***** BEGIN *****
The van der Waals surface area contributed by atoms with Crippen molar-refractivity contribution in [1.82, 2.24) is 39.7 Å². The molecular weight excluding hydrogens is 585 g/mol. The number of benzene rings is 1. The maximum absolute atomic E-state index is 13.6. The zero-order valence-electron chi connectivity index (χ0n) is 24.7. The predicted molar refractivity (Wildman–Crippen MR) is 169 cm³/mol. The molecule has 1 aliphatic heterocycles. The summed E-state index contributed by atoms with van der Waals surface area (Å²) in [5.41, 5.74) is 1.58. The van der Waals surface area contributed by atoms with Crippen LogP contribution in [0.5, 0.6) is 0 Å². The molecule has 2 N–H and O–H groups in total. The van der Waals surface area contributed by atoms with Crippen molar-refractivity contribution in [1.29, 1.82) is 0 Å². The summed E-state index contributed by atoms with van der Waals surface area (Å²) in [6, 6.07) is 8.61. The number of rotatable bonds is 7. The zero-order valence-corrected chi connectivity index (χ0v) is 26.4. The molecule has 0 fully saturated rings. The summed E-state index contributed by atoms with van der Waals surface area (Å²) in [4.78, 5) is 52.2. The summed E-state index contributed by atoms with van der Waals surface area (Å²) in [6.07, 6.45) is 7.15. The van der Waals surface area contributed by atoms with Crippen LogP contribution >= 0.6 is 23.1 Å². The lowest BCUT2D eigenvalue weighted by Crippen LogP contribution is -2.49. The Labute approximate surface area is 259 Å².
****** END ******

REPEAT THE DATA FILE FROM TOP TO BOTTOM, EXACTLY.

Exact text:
The van der Waals surface area contributed by atoms with Crippen molar-refractivity contribution in [1.82, 2.24) is 39.7 Å². The molecular weight excluding hydrogens is 585 g/mol. The number of benzene rings is 1. The maximum absolute atomic E-state index is 13.6. The zero-order valence-electron chi connectivity index (χ0n) is 24.7. The predicted molar refractivity (Wildman–Crippen MR) is 169 cm³/mol. The molecule has 1 aliphatic heterocycles. The summed E-state index contributed by atoms with van der Waals surface area (Å²) in [5.41, 5.74) is 1.58. The van der Waals surface area contributed by atoms with Crippen LogP contribution in [0.5, 0.6) is 0 Å². The molecule has 2 N–H and O–H groups in total. The van der Waals surface area contributed by atoms with Crippen molar-refractivity contribution in [1.29, 1.82) is 0 Å². The summed E-state index contributed by atoms with van der Waals surface area (Å²) in [6, 6.07) is 8.61. The number of rotatable bonds is 7. The zero-order valence-corrected chi connectivity index (χ0v) is 26.4. The molecule has 0 fully saturated rings. The summed E-state index contributed by atoms with van der Waals surface area (Å²) in [4.78, 5) is 52.2. The summed E-state index contributed by atoms with van der Waals surface area (Å²) in [6.07, 6.45) is 7.15. The van der Waals surface area contributed by atoms with Crippen LogP contribution >= 0.6 is 23.1 Å². The lowest BCUT2D eigenvalue weighted by Crippen LogP contribution is -2.49. The Labute approximate surface area is 259 Å².